Hot|Cool NO.3/2016 - "Cooperation in the energy sector"


MEMB E R COMP ANY P RO F I L E BWT A provider of solutions and services within water treatment, BWT Denmark is a 35 year-old company that has been involved in the district heating sector from the very beginning and has supplied systems to all the major combined heat and power plants in Denmark. HOH Technology, as the company was called until 5 years ago, is today owned by BWT, a global company with 3,300 employees and a turnover of EUR 650 million. BWT Denmark is very experienced within district heating. “District heating is something that we, in Denmark, have always been engaged with. This is the reason why when there are projects abroad in need of water treatment, we are the ones within our group to produce and deliver the systems”, explains Thomas Nyman Larsen, Project Director at BWT Denmark.

Besides corrosion protection BWT Denmark can provide systems, depending on the customer’s needs and the required water quality standards, that eliminate limescale in the water or a system that removes residual mineral salts through reverse osmosis, so that there are no ions left in the water. Failing to properly treat and purify the water that runs in the district heating plants causes limescale to build up inside the pipes, which in turn reduces their capacity. The same happens with valves and small heat exchangers. “It is very important that no limescale is present in the water used in district heating. No network is 100% tight, there are always leaks somewhere, therefore there is a constant need to pump water into the network, all depending on how many leaks there are”, says Thomas Larsen.

The necessary amount of water to be pumped into the system points to an interesting fact related to the cost of water consumption. For example, in order to produce a car, a factory needs 450 cubic meters (450,000 L) of water, the equivalent to the consumption of four normal households in Denmark. “Water consumption is something that is costly in many ways for the global community, and therefore everyone is trying to optimize it. Apart from grey- and blackwater, we are able to treat all water, as many places around the world do not have access to groundwater. For these important reasons, in our innovation center we are constantly researching and developing the technology necessary to treat 98.5% of the world’s water capacity”, says Thomas Larsen.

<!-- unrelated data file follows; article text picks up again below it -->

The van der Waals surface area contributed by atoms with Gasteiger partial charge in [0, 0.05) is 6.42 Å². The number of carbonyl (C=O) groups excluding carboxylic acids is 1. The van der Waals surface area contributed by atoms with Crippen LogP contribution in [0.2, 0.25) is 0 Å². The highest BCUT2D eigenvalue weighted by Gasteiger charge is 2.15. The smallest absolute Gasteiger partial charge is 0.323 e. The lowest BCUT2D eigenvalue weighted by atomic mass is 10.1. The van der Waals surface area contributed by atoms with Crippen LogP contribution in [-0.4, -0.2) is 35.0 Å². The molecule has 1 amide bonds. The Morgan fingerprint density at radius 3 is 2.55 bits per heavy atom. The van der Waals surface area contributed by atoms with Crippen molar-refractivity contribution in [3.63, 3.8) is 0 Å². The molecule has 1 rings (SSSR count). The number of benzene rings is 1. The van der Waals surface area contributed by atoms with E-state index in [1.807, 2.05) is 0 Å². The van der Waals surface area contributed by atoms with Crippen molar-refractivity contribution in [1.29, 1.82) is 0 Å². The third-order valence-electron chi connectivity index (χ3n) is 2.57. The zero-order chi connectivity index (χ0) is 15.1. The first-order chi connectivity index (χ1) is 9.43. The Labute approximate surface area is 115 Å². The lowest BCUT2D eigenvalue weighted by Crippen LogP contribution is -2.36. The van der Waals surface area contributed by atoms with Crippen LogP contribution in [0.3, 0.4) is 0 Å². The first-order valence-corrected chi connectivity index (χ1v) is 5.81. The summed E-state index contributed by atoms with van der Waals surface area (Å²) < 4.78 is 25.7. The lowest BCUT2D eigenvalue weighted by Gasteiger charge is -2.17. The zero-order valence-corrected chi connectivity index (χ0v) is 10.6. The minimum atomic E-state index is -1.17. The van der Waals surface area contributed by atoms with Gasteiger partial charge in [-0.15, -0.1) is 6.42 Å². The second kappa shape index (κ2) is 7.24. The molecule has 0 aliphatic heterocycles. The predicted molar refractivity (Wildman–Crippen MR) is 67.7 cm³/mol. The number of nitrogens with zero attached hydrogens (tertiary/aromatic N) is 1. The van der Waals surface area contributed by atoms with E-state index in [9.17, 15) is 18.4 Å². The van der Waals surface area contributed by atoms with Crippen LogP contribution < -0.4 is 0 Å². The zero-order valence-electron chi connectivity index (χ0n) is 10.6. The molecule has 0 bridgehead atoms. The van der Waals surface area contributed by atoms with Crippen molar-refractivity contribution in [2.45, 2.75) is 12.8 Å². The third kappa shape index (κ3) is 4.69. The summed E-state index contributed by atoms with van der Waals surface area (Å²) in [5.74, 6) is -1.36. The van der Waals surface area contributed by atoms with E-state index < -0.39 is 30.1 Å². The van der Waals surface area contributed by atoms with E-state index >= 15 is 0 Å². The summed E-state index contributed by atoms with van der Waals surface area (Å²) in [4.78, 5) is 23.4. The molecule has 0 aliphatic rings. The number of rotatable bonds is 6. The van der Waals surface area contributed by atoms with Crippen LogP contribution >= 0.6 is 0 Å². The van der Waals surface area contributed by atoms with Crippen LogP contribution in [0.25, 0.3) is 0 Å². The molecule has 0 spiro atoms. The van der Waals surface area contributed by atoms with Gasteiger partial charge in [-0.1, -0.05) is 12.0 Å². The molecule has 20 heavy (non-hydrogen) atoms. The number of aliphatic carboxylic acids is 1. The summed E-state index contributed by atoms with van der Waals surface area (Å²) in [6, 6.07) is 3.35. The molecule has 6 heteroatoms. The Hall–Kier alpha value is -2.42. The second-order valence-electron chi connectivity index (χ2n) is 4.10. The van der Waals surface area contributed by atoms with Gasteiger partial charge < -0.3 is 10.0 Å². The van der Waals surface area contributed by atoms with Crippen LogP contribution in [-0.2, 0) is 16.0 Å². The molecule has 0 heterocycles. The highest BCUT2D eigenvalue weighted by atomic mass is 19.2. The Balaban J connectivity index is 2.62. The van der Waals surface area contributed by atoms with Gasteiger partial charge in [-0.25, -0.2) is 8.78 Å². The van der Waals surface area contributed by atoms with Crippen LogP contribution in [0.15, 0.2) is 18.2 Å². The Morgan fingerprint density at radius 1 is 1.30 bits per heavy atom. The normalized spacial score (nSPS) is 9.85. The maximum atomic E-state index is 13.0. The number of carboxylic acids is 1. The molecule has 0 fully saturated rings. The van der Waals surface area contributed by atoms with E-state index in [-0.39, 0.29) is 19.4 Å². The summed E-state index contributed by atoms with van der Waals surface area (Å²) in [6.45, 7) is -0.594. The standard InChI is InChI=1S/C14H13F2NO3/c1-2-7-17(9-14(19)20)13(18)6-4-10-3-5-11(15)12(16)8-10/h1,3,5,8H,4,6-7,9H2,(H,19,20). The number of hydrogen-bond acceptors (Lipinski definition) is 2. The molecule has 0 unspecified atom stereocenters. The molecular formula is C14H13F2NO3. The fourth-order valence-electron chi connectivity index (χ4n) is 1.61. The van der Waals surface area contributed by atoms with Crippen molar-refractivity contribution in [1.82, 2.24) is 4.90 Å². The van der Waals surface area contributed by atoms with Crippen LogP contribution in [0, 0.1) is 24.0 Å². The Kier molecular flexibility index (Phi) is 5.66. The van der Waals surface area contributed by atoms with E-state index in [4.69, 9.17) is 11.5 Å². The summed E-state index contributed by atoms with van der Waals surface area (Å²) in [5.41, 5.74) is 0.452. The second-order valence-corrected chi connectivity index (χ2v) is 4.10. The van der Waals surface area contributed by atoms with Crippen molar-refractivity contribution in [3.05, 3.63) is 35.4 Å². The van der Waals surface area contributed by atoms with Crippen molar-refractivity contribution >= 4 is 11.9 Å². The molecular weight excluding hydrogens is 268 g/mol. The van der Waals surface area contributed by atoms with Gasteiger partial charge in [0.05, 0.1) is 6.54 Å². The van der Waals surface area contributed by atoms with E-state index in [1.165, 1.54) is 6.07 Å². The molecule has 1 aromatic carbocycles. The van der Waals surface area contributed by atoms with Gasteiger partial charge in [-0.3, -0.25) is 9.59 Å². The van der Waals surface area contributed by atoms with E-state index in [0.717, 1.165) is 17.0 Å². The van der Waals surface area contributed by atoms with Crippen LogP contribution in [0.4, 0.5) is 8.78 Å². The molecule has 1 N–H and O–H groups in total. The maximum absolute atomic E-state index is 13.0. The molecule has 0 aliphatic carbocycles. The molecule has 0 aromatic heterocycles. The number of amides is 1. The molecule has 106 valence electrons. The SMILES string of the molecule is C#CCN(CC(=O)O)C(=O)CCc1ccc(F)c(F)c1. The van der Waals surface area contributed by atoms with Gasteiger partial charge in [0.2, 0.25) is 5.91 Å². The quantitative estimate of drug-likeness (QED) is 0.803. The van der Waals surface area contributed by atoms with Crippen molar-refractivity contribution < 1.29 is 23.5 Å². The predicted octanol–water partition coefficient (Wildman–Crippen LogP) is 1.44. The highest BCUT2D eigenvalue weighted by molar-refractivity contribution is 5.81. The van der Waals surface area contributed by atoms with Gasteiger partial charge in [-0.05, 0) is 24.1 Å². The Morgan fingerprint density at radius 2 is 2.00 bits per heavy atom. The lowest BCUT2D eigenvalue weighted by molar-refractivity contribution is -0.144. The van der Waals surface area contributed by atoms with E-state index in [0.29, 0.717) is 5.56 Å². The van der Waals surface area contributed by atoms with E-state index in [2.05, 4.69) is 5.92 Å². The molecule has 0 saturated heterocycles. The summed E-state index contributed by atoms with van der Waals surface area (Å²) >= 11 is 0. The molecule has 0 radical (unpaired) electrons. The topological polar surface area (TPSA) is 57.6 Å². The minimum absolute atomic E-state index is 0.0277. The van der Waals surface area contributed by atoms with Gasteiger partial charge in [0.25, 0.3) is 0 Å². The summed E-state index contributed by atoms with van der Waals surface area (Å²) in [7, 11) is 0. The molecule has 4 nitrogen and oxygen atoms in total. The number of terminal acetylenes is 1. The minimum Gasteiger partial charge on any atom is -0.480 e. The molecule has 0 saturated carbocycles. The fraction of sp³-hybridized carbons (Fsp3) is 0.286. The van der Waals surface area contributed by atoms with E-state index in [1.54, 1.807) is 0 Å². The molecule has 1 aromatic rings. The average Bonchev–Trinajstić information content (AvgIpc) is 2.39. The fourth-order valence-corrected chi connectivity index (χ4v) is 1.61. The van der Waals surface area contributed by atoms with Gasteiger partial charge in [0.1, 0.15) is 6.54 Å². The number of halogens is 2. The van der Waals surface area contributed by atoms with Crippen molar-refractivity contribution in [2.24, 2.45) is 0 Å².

The Danish transmission company VEKS has recently built a large exchanger station in Køge Municipality, located 45km southwest of Copenhagen, and BWT Denmark provided the plant with the necessary equipment for corrosion protection. VEKS supplies heat to many areas, and therefore demineralized and oxygen free water was needed at the local district heating plants. As Thomas Larsen explains: “We have developed a chemical-free technology that eliminates the risk of corrosion in the pipe network. The process involves reducing the level of oxygen in the water to a minimum, by adding hydrogen that runs through a catalyst. To put it in perspective, small combined heat and power plants in Denmark use chemicals to remove the oxygen from the water”.


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